Lancashire (LRE.L) is a London quoted specialty insurer that writes short tail (mainly insurance) business in aviation, marine, energy, property catastrophe and terrorism classes. Set up after Hurricane Katrina, the company operates a high risk high reward business model, tightly focussed by the experienced hand of CEO Richard Brindle, with an emphasis on disciplined underwriting, tight capital management and generous shareholder returns. Shareholder’s equity is managed within a range between $1 billion and $1.5 billion with numerous shareholder friendly actions such as special dividends resulting in a cumulative shareholder return of 177% since the company’s inception over 7 years ago.
I am a fan of the company and own some shares, although not as many as in the past. I like their straight forward approach and their difference in a sector full of firms that seem to read from each other’s scripts (increasingly peppered with the latest risk management speak). That said, it does have a higher risk profile than many of its peers, as a previous post on PMLs illustrated. That profile allows it to achieve such superior shareholder returns. The market has rewarded Lancashire with a premium valuation based upon the high returns achieved over its short history as a March post on valuations showed.
However, over the past 6 months, Lancashire’s share price has underperformed against its peers, initially due to concerns over property catastrophe pricing pressures and more recently it’s announcement of the purchase of Lloyds of London based Cathedral Capital.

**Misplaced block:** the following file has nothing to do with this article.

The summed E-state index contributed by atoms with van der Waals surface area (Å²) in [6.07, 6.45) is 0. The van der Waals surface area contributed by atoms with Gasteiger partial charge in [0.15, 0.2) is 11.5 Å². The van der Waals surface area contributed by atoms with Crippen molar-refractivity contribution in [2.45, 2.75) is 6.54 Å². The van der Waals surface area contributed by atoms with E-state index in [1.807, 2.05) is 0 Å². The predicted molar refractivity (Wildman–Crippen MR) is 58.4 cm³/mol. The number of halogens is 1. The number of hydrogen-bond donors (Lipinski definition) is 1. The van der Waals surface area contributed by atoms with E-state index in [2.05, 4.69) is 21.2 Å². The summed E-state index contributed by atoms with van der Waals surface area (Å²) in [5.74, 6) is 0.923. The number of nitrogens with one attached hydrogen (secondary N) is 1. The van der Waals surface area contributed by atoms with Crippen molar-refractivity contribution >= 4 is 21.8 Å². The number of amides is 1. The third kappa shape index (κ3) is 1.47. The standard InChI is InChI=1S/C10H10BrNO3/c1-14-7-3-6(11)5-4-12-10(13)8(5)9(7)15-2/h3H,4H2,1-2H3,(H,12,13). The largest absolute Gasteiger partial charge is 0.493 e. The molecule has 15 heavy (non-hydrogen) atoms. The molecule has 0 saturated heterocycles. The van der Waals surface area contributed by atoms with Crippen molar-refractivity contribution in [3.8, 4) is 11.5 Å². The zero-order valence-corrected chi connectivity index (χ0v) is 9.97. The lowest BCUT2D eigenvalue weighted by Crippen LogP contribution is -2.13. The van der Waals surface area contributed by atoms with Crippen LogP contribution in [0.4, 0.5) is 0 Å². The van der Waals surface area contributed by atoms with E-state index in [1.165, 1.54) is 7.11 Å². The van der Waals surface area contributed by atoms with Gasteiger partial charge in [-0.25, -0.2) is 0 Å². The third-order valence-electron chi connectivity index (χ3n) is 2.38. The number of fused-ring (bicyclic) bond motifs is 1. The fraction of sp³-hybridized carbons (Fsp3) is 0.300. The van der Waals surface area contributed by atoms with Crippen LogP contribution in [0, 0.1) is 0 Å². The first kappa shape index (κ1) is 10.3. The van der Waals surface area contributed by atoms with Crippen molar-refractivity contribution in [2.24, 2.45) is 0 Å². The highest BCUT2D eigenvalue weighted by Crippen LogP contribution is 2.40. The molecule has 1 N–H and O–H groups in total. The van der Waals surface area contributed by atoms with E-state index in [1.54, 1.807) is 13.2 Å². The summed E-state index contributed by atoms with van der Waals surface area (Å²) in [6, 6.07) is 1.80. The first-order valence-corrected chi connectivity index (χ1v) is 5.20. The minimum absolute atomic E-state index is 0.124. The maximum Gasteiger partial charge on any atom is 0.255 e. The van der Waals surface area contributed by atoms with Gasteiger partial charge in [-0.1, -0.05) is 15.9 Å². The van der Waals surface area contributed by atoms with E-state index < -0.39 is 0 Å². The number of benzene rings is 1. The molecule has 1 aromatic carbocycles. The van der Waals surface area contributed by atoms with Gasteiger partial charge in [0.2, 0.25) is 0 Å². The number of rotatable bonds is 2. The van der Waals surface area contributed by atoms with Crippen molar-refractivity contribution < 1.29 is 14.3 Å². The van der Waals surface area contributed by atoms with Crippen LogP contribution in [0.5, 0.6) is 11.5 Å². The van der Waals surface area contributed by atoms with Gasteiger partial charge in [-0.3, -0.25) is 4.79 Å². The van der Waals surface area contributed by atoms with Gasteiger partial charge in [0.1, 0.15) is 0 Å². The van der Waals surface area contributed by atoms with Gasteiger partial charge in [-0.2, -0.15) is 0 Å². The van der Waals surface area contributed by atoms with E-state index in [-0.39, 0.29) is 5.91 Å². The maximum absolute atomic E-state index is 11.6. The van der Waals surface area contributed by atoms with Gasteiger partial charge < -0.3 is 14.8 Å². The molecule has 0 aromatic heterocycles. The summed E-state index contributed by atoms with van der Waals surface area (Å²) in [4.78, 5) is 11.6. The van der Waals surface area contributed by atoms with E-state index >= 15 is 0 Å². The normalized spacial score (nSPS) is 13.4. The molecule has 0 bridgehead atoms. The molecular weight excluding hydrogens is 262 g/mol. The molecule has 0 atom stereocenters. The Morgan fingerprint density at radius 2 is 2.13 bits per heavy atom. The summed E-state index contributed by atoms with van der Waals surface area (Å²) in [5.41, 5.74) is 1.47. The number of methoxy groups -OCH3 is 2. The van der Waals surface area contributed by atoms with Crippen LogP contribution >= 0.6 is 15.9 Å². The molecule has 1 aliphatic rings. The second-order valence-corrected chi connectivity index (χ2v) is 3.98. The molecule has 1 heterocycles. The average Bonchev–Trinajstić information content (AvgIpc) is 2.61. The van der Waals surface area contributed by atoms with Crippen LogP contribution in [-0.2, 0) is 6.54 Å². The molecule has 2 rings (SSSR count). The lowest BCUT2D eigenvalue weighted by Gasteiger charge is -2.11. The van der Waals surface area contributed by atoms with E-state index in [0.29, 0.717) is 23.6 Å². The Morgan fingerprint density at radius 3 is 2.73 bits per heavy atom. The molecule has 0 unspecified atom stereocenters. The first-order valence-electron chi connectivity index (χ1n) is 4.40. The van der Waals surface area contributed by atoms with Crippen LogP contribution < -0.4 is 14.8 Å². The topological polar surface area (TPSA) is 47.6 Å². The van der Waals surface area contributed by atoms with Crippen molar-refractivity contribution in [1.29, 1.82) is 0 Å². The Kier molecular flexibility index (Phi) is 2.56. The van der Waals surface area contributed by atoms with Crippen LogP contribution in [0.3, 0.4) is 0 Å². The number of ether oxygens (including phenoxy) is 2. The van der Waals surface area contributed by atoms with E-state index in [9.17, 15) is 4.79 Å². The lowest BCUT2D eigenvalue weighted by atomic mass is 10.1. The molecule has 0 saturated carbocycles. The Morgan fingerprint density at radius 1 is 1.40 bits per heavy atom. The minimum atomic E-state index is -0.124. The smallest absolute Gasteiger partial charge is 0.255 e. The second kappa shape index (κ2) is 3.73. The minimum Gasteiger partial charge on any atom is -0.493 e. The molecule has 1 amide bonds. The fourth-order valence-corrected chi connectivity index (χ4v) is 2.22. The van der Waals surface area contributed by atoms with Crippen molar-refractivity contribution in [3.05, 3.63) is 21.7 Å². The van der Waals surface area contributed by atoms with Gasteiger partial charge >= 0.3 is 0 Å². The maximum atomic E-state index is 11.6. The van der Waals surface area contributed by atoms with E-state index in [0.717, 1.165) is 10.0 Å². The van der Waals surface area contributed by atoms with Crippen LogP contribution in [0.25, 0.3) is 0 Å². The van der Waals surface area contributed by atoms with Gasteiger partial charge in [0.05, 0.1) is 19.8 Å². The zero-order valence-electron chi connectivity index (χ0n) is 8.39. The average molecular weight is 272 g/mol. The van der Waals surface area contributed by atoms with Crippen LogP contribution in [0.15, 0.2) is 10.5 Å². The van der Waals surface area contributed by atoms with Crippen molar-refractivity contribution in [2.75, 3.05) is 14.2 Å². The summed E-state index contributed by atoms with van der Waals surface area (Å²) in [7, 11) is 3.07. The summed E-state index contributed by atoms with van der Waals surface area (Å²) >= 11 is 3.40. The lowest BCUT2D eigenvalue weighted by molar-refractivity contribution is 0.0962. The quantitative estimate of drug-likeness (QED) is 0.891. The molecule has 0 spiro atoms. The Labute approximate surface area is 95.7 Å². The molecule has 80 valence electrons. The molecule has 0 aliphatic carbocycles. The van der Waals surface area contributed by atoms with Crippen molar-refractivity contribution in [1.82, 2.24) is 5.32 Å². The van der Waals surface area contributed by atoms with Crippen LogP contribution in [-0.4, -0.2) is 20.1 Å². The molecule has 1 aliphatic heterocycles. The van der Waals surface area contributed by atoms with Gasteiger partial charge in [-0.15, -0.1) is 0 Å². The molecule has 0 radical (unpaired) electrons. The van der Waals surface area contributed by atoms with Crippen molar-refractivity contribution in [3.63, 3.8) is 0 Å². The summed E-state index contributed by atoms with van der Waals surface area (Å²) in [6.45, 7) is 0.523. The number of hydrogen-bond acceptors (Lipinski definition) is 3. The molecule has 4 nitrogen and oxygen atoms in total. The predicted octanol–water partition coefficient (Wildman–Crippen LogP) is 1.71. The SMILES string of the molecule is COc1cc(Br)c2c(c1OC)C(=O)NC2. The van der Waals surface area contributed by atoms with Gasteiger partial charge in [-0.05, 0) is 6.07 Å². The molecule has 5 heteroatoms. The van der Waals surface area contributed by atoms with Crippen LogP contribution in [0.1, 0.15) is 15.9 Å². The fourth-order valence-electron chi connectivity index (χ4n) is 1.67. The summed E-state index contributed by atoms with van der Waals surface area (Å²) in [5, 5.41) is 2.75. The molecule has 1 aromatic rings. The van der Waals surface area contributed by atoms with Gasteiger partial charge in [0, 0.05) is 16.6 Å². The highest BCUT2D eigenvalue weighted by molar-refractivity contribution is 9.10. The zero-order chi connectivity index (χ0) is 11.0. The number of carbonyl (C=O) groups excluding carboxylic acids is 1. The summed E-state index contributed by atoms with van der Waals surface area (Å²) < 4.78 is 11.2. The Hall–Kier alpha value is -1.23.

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Cathedral’s results over the past 5 years have been good, if not in the same league as Lancashire’s, and the price paid by Lancashire at 160% of net tangible assets is not cheap. Given the financing needs of the acquisition, the lack of room for any of Lancashire’s usual special dividend treats in the near term has been a contributing factor to the recent share price declines in my opinion.
Based upon the proforma net tangible assets of Lancashire at end Q2 as per the Cathedral presentation and the circular for the share offering, the graph below shows the net tangible valuation multiples of a number of the London market insurers using net tangible asset values as at end Q2 with market values based upon todays’ closing prices.
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The multiples show that the market is now valuing Lancashire’s business at a level more akin to its peers rather than the premium valuation it previously enjoyed. Clearly, the acquisition of Cathedral raises questions over whether Lancashire will maintain its uniqueness in the future. That is certainly a concern. Also, integrating the firms and their cultures is an execution risk and heading into the peak of the US wind session could prove to be unwise timing.
Notwithstanding these issues, Brindle is an experienced operator and I would suspect that he is taking full advantage of the current arbitrage opportunities (as outlined in another post). It may take a quarter or two to fully understand the impact of the Cathedral acquisition on Lancashire’s risk/reward profile. I, for one, look forward to stalking the company to find an attractive entry point for increasing my position in anticipation of the return of Lancashire’s premium multiple.